Tips and Tricks to Make Full Use of Favorite Links


Using favorite links, or shortcuts to folders, saves your time in looking for your frequently used files and folders in the file system.

New File DialogIn actual fact, it's rather easy to organize your favorite links or shortcuts in one place, available on the Favorites section in the left pane of Windows Explorer in Windows 7 or Vista, or via the "Favorites" menu item of Windows Explorer in XP and 2000.

After you've organized them, the favorite links are not only directly accessible from Windows Explorer, they also show up in a file dialog when you open or save a file with a program, such as Notepad in Windows 7 or Vista. It then allows you to open or save a file directly to your frequently used folder, quick and fast, without the need to navigate through the file system.

File dialog with no favorite linksBut not all applications are doing the same. Some applications are using a file dialog without displaying favorite links irrespective of the operating system running on your computer, just like the screenshot on the left.

These tips and tricks are helpful for adding favorite links into this legacy type of file dialog, or even running third-party software which gives you one more place to add favorite links in a file dialog for ease of accessing files and folders.

Tips and Tricks to Make Full Use of Favorite Links in a File Dialog

Add Favorite Links in Legacy File Dialog

A legacy file dialog has five link buttons in the left pane called "Places Bar". By default it doesn't include favorite links which are more useful to users.Melloware PlacesBar Editor

You can easily edit Places Bar buttons using a Places Bar editor such as Melloware PlacesBar Editor. (Note)

Under the Windows tab, the Editor allows you to select system folders from the drop-down list or choose your own folders.

For Windows 7 and Vista:

  • Tick "Custom" and enter shell:Links into the box, or browse to C:/Users/*your user name*/Links.

Favorite Links added to Legacy File DialogFor Windows XP and 2000:

  • Select "Favorites" from the drop-down System Folders list. (Note)

Save the above settings and bring up the legacy file dialog again, it shows the favorite links as the first button in the Places Bar and allows you to directly access your files from the folders you want.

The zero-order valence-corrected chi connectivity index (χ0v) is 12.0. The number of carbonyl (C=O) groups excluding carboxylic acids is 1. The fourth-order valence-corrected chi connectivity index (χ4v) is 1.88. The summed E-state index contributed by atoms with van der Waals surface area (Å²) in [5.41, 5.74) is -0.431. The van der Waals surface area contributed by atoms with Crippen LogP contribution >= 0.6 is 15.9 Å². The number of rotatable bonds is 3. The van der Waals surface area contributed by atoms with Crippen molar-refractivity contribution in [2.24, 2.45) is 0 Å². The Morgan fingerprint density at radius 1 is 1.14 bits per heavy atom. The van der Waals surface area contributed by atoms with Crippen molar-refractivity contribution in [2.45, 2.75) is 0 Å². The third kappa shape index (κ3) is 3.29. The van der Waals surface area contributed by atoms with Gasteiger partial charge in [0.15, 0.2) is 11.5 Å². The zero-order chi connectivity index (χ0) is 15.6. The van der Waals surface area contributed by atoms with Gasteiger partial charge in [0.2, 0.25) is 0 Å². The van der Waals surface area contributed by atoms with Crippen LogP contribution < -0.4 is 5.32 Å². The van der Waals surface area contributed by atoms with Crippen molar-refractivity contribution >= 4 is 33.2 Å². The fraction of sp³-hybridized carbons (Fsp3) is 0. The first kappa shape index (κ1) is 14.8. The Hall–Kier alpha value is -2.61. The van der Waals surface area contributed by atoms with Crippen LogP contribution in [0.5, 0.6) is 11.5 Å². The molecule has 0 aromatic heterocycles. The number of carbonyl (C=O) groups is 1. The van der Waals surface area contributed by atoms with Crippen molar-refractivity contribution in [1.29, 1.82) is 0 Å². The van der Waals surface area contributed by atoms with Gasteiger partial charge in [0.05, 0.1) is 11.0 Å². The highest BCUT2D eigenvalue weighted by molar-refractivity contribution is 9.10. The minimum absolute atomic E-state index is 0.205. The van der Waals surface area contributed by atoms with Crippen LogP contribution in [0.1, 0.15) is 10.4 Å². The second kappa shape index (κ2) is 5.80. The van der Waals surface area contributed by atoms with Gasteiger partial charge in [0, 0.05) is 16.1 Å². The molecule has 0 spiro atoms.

Add Favorite Links in FileBox eXtender

Some applications use a file dialog without a Places Bar or simply with no side pane for direct access to the favorite links. In this case, certain useful add-ons such as FileBox eXtender can be used as a good way to access the favorite links to your folders for opening or saving a file.

I've installed FileBox eXtender (Version 2.00.04) and used it without a problem. That said, I notice that FileBox eXtender sets the Favorites section of Windows Explorer in Windows 7 as a shortcut to System32 (C:) in the drop-down list.

The above shortcut is not helpful, but you can easily create a new item with FileBox eXtender and manually add a shell folder as a target shortcut to the favorite links depending on the systems below.

For Windows 7 and Vista:

  • Enter shell:Links as a target shortcut to favorite links, or browse to C:/Users/*your user name*/Links.

For Windows XP and 2000:

  • Enter shell:Favorites as a target shortcut to favorite links, or browse to C:/Documents and Settings/*your user name*/Favorites. (Note)

Favorite Links added to FileBox eXtenderAfter adding the shortcut, you will see the favorite links available on the drop-down list from FileBox eXtender's favorite icon.

On the right is an illustration of FileBox eXtender running in Windows 7.


This article is applicable to: Windows 2000 / XP / Vista / 7.


1.   Add, remove or delete a favorite link in Windows Explorer

You can easily add favorites links in Windows Explorer—just browse to a frequently used folder, drag and drop it to the "Favorites" section in the left pane of Windows Explorer in Windows 7 or Vista, or drop inside the drop-down list of the "Favorites" menu item of Windows Explorer in XP and 2000. In any of the systems, you can also right-click a favorite link to rename or remove it.


2.   Location of Favorite Links in Windows 7, Vista, XP and 2000

In Windows 7 or Vista, favorite links you added in Windows Explorer are located at %userprofile%/Links, separated from Internet Explorer's Favorites located at %userprofile%/Favorites, but in XP or 2000, favorite links you added in Windows Explorer are shared with the bookmarks you saved in Internet Explorer, located at %userprofile%/Favorites.

Windows Explorer in XPIn my XP machine, I kept bookmarks in other browsers so the Favorites folder contained links to file folders only.

Besides, I dragged the Favorites folder from C:/Documents and Settings/*user name*/ to the Desktop. This makes the Favorites folder also visible in the left pane upon opening Windows Explorer, while the Favorites folder's new location is automatically updated in the system.


3.   Using Group Policy Editor to edit Places Bar buttons

Other than Melloware PlacesBar Editor, the Local Group Policy Editor included in higher editions of Windows 7 and Vista can also be used to edit Places Bar buttons following the steps below.

Press Win+R, enter gpedit.msc to bring up Local Group Policy Editor, then browse to User Configuration > Administrative Templates > Windows Components > Windows Explorer > Common Open File Dialog. In the right pane, double click Items displayed in Places Bar and edit the items for the buttons.

Related Products and Links

You might want to check out these articles too:


favorite links, favorites, windows explorer, internet explorer, common file dialog, file dialog box, open and save as file dialog, file open and save dialog, local group policy editor, places bar, placesbar editor, filebox extender.

Please rate this article: 

Your rating: None
Average: 3.6 (26 votes)